Wednesday, January 27, 2021

In U.S.-China anti-antisuit conundrum, Samsung requests Federal Circuit to accelerate its appeal of Ericsson's Texas injunction

Twelve days ago, Samsung gave notice of its appeal of Judge Rodney Gilstrap's preliminary injunction under which Samsung would oddly have to reimburse Ericsson for fines imposed by the Intermediate People's Court of Wuhan, China, even if the court did so sua sponte (i.e., without a contempt motion by Samsung). But the temporary restraining order (TRO) the Chief Judge of the United States District Court for the Eastern District of Texas had previously entered went even further, so the pendulum has already started to swing in a direction favoring the Korean electronics giant.

It took more than a week for that appeal to be docketed, and about an hour ago, Samsung brought a motion to expedite (this post continues below the document):

21-01-26 Samsung Motion to ... by Florian Mueller

The above PDF document contains three attachments, the third of which (Attachment C) is the original Chinese anti-antisuit injunction (an English translation and the Chinese original)--just saying in case any of you are interested in seeing the court order that started it all. Meanwhile there's litigation pending in multiple jurisdictions, though in some countries (Germany, The Netherlands, and Belgium) it's over non-standard-essential patents according to Samsung's motion. That also appears to apply to an ITC complaint Ericsson brought against Samsung. I will look at the ITC cases (each party brought one complaint) in more detail once the agency has instituted the investigations (which it undoubtedly will).

Samsung proposes the following schedule:

  • Samsung's opening brief: February 22

  • Ericsson's response brief: March 22 (four weeks after the opening brief)

  • Samsung's reply brief: April 5

  • Thereafter, Samsung hopes the Federal Circuit will put oral argument on the agenda of the next available session.

Samsung argues that there is a sense of urgency as it now finds itself caught between two conflicting court rulings (one from China, one from the U.S.).

Under the proposed schedule, Ericsson's time to respond to the opening brief would be shortened by twelve days (from 40 to 28), but for the most part, Samsung would forego time to prepare filings (32 of the 60 days it would normally have for its opening brief, and 7 of the 21 days it would normally have for its reply brief).

If this looks like an "expedited" schedule, it bears mentioning that, as Samsung's motion to expedite notes as well, the preliminary injunction in Texas was briefed over the course of only nine days.

I just came to realize that this is now my third post in a row concerning procedural questions--which are often intertwined with jurisdictional ones. Patent litigation tactics have become ever more complicated (those who enjoy it would probably prefer to say "advanced" or "sophisticated"). So we're now dealing with antisuit, anti-antisuit, and anti-anti-antisuit injunctions such as in this Ericsson-Samsung dispute. Yesterday it became known that automotive supplier Continental brought some claims in a Delaware state court (a truly special state court) in order to obtain a standard-essential patent (SEP) license from Nokia at the component level; and Judge Tobias Pichlmaier of the Munich I Regional Court referred to the top EU court the question of whether preliminary injunctions should be granted more liberally even over untested patents.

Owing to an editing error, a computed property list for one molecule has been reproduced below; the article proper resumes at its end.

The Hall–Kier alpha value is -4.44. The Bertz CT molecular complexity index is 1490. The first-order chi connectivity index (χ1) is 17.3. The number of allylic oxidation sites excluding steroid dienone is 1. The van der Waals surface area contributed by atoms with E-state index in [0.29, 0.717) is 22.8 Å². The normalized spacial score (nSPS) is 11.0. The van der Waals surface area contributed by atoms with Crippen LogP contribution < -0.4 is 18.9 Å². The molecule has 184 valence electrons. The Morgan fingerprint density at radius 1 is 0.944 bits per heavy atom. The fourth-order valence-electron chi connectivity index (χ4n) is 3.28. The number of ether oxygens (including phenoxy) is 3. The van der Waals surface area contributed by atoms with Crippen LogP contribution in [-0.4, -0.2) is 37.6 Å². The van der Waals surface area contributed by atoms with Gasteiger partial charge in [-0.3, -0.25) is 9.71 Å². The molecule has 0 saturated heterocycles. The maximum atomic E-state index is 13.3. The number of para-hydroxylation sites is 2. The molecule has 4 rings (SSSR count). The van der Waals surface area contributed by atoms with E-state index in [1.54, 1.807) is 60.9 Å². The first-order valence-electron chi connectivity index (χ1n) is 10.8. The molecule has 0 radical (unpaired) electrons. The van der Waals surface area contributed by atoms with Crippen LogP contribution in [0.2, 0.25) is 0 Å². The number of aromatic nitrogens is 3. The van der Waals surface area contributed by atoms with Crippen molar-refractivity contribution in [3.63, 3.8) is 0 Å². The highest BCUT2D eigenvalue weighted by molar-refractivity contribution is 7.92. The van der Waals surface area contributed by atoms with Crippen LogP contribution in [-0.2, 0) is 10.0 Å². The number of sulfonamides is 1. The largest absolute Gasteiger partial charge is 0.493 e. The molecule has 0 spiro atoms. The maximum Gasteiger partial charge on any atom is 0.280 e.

This procedurally-focused trilogy isn't merely coincidental. Procedural and jurisdictional questions have become ever more important over the past decade. I remember how innovative Microsoft's motion for an antisuit injunction in the Western District of Washington (against Motorola) and Judge James Robart's decision to grant it seemed in 2012. Nine years later, it's almost as if a major SEP dispute without some kind of antisuit or anti-antisuit activity is hard to come by...

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Tuesday, January 26, 2021

Continental brings complaint against Nokia in Delaware state court: new U.S. FRAND litigation strategy may protect Daimler

Automotive supplier Continental brought FRAND litigation against the Avanci pool and several of its contributors, particularly Nokia, in 2019. But its federal lawsuit was transferred from the Northern District of California to the Northern District of Texas (i.e., Dallas), and in September it was dismissed. Continental has appealed the dismissal to the Fifth Circuit. But "Conti" (as the company is commonly referred to in the automotive industry) isn't just waiting for the appellate proceedings to unfold (a decision will likely take about a year from now). Instead, Conti has now brought a new complaint specifically against Nokia in Delaware state court, and that one has the potential to become one of the most interesting FRAND cases worldwide (this post continues below the document):

21-01-25 Continental v. Nok... by Florian Mueller